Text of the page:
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i have the following code in .h:

@property (nonatomic, retain) NSArray *arrayData;

And in the .m in method initWithNibName:

self.arrayData = [NSArray arrayWithObjects:@"Usuario:",@"Password:",nil];

is it right in order to call

[self.arrayData release]

safely in order to release the object?

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3 Answers 3

up vote 1 down vote accepted

No, it is not correct to call release on your property. The problem with it is, that you release your property, it will get deallocated, but you didn't set your pointer to nil, so somebody might send a message to your property and get a crash.

What you can do is the following:

  1. self.arrayData = nil; ( which will release the previous saved instance, and set the property to nil)
  2. [arrayData release]; arrayData = nil; (here you are accessing your ivar instead of your property; setting your ivar to nil is a precaution)
  3. [self->arrayData release]; self->arrayData = nil (this is exactly the same as #2)

Hope this helps.

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Setting an object in a property to nil also sends it a release? Wow. –  Alan Zeino Jan 11 '11 at 23:17
    
okey it works, but what is the right way to set the arrayData: self.arrayData = [NSArray .... ] or arrayData = [NSArray .... ] thanks –  xger86x Jan 11 '11 at 23:18
    
since you property is retained, you can do: self.arrayData = [NSArray ...], or 2. arrayData = [[NSArray ...] retain]; . However using the self.arrayData is more safe (having in mind, that you might change the property declaration). –  Moszi Jan 11 '11 at 23:21

You need to call:

[arrayData release]

Calling [self.arrayData release]; will not have the effect you want it to in either case.

If you're wondering why this is, check this question out: difference between [self.property release] and [property release]

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The answer marked as correct for that question is incorrect. I've just commented on the answer the reason. –  Moszi Jan 11 '11 at 23:13

A) it is a bad idea to do this in your initializer (e.g., initWithNibName:bundle:)

self.arrayData = [NSArray arrayWithObjects:@"Usuario:",@"Password:",nil];

use this instead:

arrayData = [[NSArray alloc] initWithObjects:@"Usuario:",@"Password:",nil];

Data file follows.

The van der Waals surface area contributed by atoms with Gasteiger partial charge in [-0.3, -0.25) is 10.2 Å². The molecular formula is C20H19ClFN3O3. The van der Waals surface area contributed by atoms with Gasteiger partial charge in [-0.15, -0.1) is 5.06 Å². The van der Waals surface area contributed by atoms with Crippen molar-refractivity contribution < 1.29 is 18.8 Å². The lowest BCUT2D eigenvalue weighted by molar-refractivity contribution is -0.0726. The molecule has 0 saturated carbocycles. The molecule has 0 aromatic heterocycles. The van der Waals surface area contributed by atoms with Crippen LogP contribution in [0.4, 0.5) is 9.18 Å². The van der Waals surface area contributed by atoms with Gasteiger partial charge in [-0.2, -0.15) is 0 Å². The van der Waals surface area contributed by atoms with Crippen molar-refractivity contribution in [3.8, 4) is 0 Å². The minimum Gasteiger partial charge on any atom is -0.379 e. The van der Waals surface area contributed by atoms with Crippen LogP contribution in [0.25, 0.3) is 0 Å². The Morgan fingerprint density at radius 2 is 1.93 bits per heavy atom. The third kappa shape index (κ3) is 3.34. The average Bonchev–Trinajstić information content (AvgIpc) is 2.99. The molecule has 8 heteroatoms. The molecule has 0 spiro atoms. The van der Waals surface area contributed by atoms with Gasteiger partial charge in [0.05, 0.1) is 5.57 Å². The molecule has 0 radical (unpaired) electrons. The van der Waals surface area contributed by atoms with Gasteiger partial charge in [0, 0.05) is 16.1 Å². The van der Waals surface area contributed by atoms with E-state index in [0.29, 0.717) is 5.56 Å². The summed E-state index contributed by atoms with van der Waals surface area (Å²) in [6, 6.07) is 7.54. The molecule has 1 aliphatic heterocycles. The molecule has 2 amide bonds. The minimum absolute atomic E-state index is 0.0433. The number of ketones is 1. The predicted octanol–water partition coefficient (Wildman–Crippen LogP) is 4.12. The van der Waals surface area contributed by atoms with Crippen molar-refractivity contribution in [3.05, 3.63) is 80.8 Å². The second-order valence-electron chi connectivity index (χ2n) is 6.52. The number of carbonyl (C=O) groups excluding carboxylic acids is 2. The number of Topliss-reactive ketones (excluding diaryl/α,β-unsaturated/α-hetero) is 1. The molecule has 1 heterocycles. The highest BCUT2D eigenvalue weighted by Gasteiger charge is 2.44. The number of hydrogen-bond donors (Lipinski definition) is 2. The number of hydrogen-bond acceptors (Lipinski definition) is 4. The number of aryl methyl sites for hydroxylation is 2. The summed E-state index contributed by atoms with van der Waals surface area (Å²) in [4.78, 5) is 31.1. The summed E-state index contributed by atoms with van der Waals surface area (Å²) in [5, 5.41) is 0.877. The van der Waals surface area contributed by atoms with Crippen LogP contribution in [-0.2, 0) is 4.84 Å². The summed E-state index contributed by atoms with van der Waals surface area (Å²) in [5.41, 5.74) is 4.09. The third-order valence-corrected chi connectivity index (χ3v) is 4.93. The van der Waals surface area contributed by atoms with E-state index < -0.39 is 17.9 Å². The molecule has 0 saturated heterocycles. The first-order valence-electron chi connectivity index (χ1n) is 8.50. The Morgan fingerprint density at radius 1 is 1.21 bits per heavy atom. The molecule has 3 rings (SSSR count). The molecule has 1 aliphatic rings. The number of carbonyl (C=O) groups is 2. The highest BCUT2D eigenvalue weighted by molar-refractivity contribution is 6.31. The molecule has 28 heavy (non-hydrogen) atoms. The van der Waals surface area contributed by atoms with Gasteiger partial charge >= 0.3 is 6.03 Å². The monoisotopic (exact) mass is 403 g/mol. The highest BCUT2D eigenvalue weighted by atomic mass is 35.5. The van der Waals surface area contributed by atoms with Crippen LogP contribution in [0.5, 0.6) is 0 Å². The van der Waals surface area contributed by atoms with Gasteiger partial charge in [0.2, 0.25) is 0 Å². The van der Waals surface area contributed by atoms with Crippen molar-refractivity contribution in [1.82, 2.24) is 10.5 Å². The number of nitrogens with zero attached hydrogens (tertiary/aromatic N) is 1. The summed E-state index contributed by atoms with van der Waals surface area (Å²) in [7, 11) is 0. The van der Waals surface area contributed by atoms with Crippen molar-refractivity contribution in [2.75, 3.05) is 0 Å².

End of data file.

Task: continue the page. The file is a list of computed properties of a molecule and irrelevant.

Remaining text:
you should not call these accessors (properties) in initializers or dealloc.

B)

is it right in order to call

[self.arrayData release]

no. in many cases (assuming you implement some of the properties you've declared), you may not be returned the the ivar. you may receive a copy, a placeholder object, or a subclass may have chosen to re-implement the accessors (as some examples). in these cases, it's easy to over-release or over-retain (resulting in evil stuff, like leaks and crashes).

this is typical:

self.arrayData = nil;

unless you are in dealloc of the object which declared the ivar:

- (void)dealloc {
  [arrayData release], arrayData = nil;
  [super dealloc];
}
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why is better the option B? why cannot i call the accessors in initializers' –  xger86x Jan 12 '11 at 18:39
    
because the subclass' overrides may be called, listeners may be notified, dependencies may be created -- all this will happen when you've a partially initialized object. in dealloc, you may also 'resurrect' your object (or more precisely, its variables/state) when the accessors are called. at worst, it's undefined behavior (which is never good). at best, you'll probably end up over-retaining, over-releasing, or initializing something multiple times. if a subclass may allocate a new object (in init), then managing state becomes even more complicated. (cont) –  justin Jan 13 '11 at 5:23
    
finally, it's also a good idea to init and destroy the object correctly so your class may depend on and easily identify invalid states. that is, the class may easily determine if its state is valid or not, and rely on that promise/condition within its implementation. –  justin Jan 13 '11 at 5:25

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